In 1954 the Austrian poet Friederike Mayröcker met her partner Ernst Jandl, with whom she would live and work for almost half a century. After Jandl’s death in 2000, she wrote a series of books that documented the vortex of her grief. Two of these memoirs were translated by Alexander Booth and compiled as The communicating shipspublished earlier this month by A Public Space Books. A selection from one of the books from 2005 And I shook myself as a loverappears below.
In the end, people are unconscious: when they are alone they want to be with others, and when they are with others they want to be alone, Gertrude Stein and my maternal grandmother had the habit of not being able to spend a lot of time in one place: in a tavern with her family she wanted to be at home, at home she complained about having to be at home and that no one came to visit, when someone came to visit, she longed to be in her room retiring or going for a walk, I inherited that restless body from her, that character who also stands, leans against a window or door, balances a bowl that I ate and drank while standing, and I can’t spend much Time in one place and when I visit someone who walks in I say I can’t stay long.
I never knew what to say, I couldn’t start a discussion or take part in a discussion because I’m not used to being with others. Is not that so? I prefer to talk to myself or read a book, whatever is outside of writing and walking is my favorite thing to do, etc.
Because my throat, I mean, my throat is bound and makes me cry, which is always a sign that I have a lot to do, it isn’t, here in these legendary surroundings I know heaven and whether it is has something to say or reveal about the coming weather, which means I’m so familiar with the little sheep When they come and the contrails beneath them disappear and I’ve learned that a swirling evening wind means rain the next day, and when I’m in an unfamiliar environment and unfamiliar with the signs of heaven, all I have to do is allow myself to be surprised by the Weather the next morning, isn’t that so?
But my eyes were more important than my ears, says Gertrude Stein, and it was always polite to be present at every reading and to go into the room. Ulla said we are always at war and I was surprised and it was a flurry of thought and in my lap the scraps of paper tumbled as I wrote as I moved and it bloomed all around me and I shuddered as a lover, well now i have a light. Dog, and in the morning and in the afternoon I went to Drasche Park, and I enjoyed it, although my light. Dog didn’t pay the slightest attention to me as we walked, amazing and up a street with my light. Then put another dog down, and that made me happy, and then set another on fire. Dog walked up to me: EJ called me from Berlin and said I found a large apartment in a beautiful villa and there is a well-lit apartment. Dog too, and you’ll like everything, and so we moved to Berlin for a year and met a lot of people and had a great time.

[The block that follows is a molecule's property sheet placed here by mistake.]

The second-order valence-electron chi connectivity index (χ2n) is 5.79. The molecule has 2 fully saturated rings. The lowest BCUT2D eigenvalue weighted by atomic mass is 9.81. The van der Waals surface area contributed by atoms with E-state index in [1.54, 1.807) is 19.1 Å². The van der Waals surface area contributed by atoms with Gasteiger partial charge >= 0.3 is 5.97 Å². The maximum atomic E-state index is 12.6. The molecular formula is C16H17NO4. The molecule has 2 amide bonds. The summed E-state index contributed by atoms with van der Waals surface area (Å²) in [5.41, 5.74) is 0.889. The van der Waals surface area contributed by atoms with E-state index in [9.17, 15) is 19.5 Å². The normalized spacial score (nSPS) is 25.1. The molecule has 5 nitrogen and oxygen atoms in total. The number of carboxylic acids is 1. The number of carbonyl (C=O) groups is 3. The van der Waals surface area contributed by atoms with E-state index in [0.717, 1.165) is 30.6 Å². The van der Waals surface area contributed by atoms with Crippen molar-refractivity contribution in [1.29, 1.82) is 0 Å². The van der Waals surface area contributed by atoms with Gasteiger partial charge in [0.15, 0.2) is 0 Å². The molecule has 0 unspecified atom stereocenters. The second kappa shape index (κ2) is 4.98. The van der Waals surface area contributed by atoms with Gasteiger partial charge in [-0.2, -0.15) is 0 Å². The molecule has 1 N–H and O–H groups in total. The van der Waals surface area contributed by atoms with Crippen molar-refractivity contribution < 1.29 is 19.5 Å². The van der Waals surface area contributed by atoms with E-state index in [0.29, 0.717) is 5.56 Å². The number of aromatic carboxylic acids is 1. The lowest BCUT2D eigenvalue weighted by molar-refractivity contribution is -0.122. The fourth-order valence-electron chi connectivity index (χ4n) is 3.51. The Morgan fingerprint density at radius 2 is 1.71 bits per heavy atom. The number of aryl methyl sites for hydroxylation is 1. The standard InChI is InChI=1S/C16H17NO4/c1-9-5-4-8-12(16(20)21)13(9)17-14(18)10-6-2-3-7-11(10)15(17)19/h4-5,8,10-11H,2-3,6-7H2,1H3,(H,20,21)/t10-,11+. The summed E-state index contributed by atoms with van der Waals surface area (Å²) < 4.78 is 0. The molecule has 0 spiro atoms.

I sleep most of the day because of all the medicine, at night I wait for EJ to speak to me in my dreams, I often dream of him, he behaves like he did when he was alive, I don’t have any fixed ideas about it beyond, sometimes I’m afraid to imagine it, sometimes I play with the thought of how it could be, sometimes with the feeling that there is no beyond, I read a lot, writing is only possible when i have these wings, this is my secret, how much longer do I have to live? My wrinkled forehead, no serious illnesses found so far, which means I could be happy, sometimes even am. I don’t know if I believe in God, I pray to him, I believe, I believe in him, I cross myself in front of every church, but I don’t go to Sunday mass, why not, I ask for his blessing, I ask for his blessing For writing, for my health, for the well-being of my dead parents, for the well-being of EJ, I wrote down the following: The gout register, no idea. I hope I have to live a lot longer, there are so many things I still want to do that sm. Ischl in the Imperial Park of Bad Ischl, I feel the summer wind on my arms and legs, cheeks and forehead, but from time to time it’s cool, rainy, past the same shop windows a hundred times and everything repeats itself year after year. But how long will it all be multiply, I believe very strongly in the Holy Spirit, the wings too, but that’s my secret, etc. I hear the end of Arthur Honeggers Le roi David Oratorio, a powerful composition, I am in the spheres, not a flood of thoughts, but a vision of light while listening, gorgeous music, etc.
In Berlin I could hardly write anything because I would go for a walk with the light. Dog whose name was Fifi, we lived for hours every day in the area of Krumme Lanke with its lake and its beautiful scenery and I went for a walk with Fifi and I see myself, I still see myself the way I do everything and I see myself in moments long ago, that is, as if I kept taking snapshots of myself. I see myself z. B. at night after I visited Barbara Frischmuth, stepped out of her house and thought I was afraid to live in a house all alone, and as if she had read my thoughts from my forehead, she said, I am not afraid to be here alone to live.